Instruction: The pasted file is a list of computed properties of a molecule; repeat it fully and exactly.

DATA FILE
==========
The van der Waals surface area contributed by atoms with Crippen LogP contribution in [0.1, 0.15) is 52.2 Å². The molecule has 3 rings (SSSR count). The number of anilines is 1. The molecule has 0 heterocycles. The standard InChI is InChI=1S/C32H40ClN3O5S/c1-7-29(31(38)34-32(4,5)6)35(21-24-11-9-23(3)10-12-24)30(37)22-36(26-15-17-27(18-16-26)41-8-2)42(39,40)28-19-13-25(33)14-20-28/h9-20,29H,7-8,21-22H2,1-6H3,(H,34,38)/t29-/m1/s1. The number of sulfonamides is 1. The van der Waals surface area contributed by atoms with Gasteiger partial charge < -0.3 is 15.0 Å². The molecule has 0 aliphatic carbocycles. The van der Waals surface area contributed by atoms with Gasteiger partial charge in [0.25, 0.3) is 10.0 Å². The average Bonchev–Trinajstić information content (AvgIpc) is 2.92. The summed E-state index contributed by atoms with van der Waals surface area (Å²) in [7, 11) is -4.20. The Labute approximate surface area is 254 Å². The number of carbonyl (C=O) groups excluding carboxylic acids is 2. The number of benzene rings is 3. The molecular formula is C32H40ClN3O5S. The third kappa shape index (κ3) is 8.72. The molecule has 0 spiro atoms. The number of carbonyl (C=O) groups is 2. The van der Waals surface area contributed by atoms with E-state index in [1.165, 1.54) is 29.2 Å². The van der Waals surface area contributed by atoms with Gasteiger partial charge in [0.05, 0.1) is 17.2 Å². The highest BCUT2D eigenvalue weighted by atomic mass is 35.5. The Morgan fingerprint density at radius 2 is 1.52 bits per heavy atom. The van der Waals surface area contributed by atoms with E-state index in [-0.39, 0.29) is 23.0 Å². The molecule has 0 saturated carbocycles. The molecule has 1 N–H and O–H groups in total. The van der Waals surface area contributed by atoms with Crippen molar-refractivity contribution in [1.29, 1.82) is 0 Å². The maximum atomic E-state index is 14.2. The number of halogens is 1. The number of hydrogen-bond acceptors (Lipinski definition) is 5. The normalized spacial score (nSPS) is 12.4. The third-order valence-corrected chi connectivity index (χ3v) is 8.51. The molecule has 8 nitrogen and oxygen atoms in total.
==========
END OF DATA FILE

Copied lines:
The van der Waals surface area contributed by atoms with Crippen LogP contribution in [0.1, 0.15) is 52.2 Å². The molecule has 3 rings (SSSR count). The number of anilines is 1. The molecule has 0 heterocycles. The standard InChI is InChI=1S/C32H40ClN3O5S/c1-7-29(31(38)34-32(4,5)6)35(21-24-11-9-23(3)10-12-24)30(37)22-36(26-15-17-27(18-16-26)41-8-2)42(39,40)28-19-13-25(33)14-20-28/h9-20,29H,7-8,21-22H2,1-6H3,(H,34,38)/t29-/m1/s1. The number of sulfonamides is 1. The van der Waals surface area contributed by atoms with Gasteiger partial charge < -0.3 is 15.0 Å². The molecule has 0 aliphatic carbocycles. The van der Waals surface area contributed by atoms with Gasteiger partial charge in [0.25, 0.3) is 10.0 Å². The average Bonchev–Trinajstić information content (AvgIpc) is 2.92. The summed E-state index contributed by atoms with van der Waals surface area (Å²) in [7, 11) is -4.20. The Labute approximate surface area is 254 Å². The number of carbonyl (C=O) groups excluding carboxylic acids is 2. The number of benzene rings is 3. The molecular formula is C32H40ClN3O5S. The third kappa shape index (κ3) is 8.72. The molecule has 0 spiro atoms. The number of carbonyl (C=O) groups is 2. The van der Waals surface area contributed by atoms with E-state index in [1.165, 1.54) is 29.2 Å². The van der Waals surface area contributed by atoms with Gasteiger partial charge in [0.05, 0.1) is 17.2 Å². The highest BCUT2D eigenvalue weighted by atomic mass is 35.5. The Morgan fingerprint density at radius 2 is 1.52 bits per heavy atom. The van der Waals surface area contributed by atoms with E-state index in [-0.39, 0.29) is 23.0 Å². The molecule has 0 saturated carbocycles. The molecule has 1 N–H and O–H groups in total. The van der Waals surface area contributed by atoms with Crippen molar-refractivity contribution in [1.29, 1.82) is 0 Å². The maximum atomic E-state index is 14.2. The number of halogens is 1. The number of hydrogen-bond acceptors (Lipinski definition) is 5. The normalized spacial score (nSPS) is 12.4. The third-order valence-corrected chi connectivity index (χ3v) is 8.51. The molecule has 8 nitrogen and oxygen atoms in total.